In theory feedlots seem well-positioned to benefit from the mountains of manure they produce each year under a carbon pricing scheme – either by using it to increase income-generating soil carbon or converting it into liquid natural gas to generate their own power and cut their electricity bills.
But the reality is not that simple, according to Mick Keogh from the Australian Farm Institute.
Few people in agriculture have studied the detail of existing and proposed carbon pricing legislation in more depth than Mr Keogh, and he yesterday outlined the sobering reality of its content at the Australian Lot Feeders Association’s BeefWorks 2011 conference.
His primary message was the carbon pricing scheme will be subjected to such complicated rules and systems that most opportunities to earn income or cut costs will be limited. In fact most analysis at this stage indicated that the only activity likely to produce a net-benefit over time was single-species tree plantations in high-rainfall zones.
Mr Keogh said that the immediate implication for feedlots when the carbon pricing scheme comes into effect from July next year will surround their energy use.
The rough predictions are that a feedlot with around $80,000 of electricity going into its mill each year would face a 10-15pc increase in electricity costs as a consequence of the carbon price quite early in the scheme, and those costs would continue to rise from there.
As a result many feedlots were looking into whether the potential exists to use methane from their manure collections to generate their own power and reduce or even eliminate their electricity usage.
The most likely option involves installing a closed system where manure is pushed into deep, covered pits, and then capturing and compressing the methane into liquid natural gas which can then be used to run a generator. Some piggery and poultry operations are already using manure treatment systems and have the potential to generate more methane-derived electricity than they can use.
But this process is far from a free ticket to lower energy costs. The capital expense involved to install methane capture and compression systems runs into the hundreds of thousands of dollars as a minimum, and millions of dollars for larger operations. Whether ongoing electricity savings would justify the high establishment costs is yet to be seen.
The other main question for feedlots is whether they can use the manure they produce to increase soil carbon and generate income under the carbon pricing scheme.
Existing detail at this point suggest the existing rules may be too onerous to allow this to happen in reality.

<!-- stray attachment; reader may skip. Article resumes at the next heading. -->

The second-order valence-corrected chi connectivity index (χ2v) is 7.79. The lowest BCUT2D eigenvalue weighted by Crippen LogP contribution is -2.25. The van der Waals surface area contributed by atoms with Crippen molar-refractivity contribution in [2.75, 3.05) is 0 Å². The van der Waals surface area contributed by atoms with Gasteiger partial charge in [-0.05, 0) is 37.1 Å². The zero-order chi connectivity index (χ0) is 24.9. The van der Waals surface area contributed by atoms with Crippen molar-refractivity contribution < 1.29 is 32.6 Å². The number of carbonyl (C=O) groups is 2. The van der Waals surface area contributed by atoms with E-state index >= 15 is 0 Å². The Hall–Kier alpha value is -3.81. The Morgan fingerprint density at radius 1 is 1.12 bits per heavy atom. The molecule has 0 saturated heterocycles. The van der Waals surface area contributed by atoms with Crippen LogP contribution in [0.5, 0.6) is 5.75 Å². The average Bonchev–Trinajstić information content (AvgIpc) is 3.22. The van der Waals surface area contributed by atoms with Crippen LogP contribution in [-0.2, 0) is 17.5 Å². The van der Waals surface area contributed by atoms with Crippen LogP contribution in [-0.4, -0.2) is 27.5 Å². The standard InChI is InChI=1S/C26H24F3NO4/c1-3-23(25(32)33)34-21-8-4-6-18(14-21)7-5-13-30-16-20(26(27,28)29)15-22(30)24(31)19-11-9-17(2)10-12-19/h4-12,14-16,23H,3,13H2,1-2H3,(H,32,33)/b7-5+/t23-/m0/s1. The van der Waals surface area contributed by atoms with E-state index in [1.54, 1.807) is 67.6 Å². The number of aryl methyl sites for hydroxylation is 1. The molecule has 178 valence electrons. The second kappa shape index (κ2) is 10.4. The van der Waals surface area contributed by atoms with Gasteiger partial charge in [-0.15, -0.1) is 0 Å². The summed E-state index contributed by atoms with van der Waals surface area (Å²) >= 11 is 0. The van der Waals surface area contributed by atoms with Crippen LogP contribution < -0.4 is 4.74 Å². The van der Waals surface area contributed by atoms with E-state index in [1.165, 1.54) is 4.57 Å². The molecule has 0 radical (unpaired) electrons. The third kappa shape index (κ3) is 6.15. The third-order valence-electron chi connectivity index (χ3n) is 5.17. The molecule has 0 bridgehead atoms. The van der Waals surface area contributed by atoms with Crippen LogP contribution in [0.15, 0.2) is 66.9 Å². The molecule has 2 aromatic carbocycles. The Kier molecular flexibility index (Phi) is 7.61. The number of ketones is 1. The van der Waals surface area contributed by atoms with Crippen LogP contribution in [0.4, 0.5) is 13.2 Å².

Distributing manure on pasture comes with the initial warning that the methane associated with the breakdown of that manure over time would also be factored into the carbon credit/deficit calculation. It is possible that landholders could end up with increased net emissions as a result of this activity and a bill, rather than a decrease and a credit.
Soil carbon is also currently factored into the voluntary scheme, so credits would be worth far less than those earned under the mandatory scheme.
But perhaps the greatest warning for anyone seeking to undertake soil carbon sequestration contracts under the existing Carbon Farming Initiative legislation is the issue of “permanence”.
“If you want to undertake soil carbon sequestration the contracts will require you to undertake to maintain that increased level of soil carbon permanently, so for 100 years,” Mr Keogh said.
“The legislation talks about a carbon maintenance obligation, in other words a legal requirement for you to maintain that carbon, and a carbon restoration obligation.
“So in other words if you don’t, the legislation includes the ability to issue orders to force you to restore that carbon back to where you thought it was going to be.”
If landholders are able to increase soil carbon, the message is that they have to keep increasing it, they can’t just increase it for a couple of years and then let it slide again.
Going down the soil carbon sequestration path would also almost certainly limit the future land use options available to landholders. Mr Keogh said no cropping system had yet been shown to be able to deliver ongoing increases in soil carbon. The best that cropping systems had been shown to achieve was a maintenance of soil carbon.
“Anyone wanting to go down the soil carbon track would almost certainly have to do it via a permanent improved pasture and not go back to cropping on that land, so they would also be restricting their land use.”
Mr Keogh said the key message for any rural business was to take all the time they needed to fully understand how carbon policy works before taking the plunge and committing to contracts.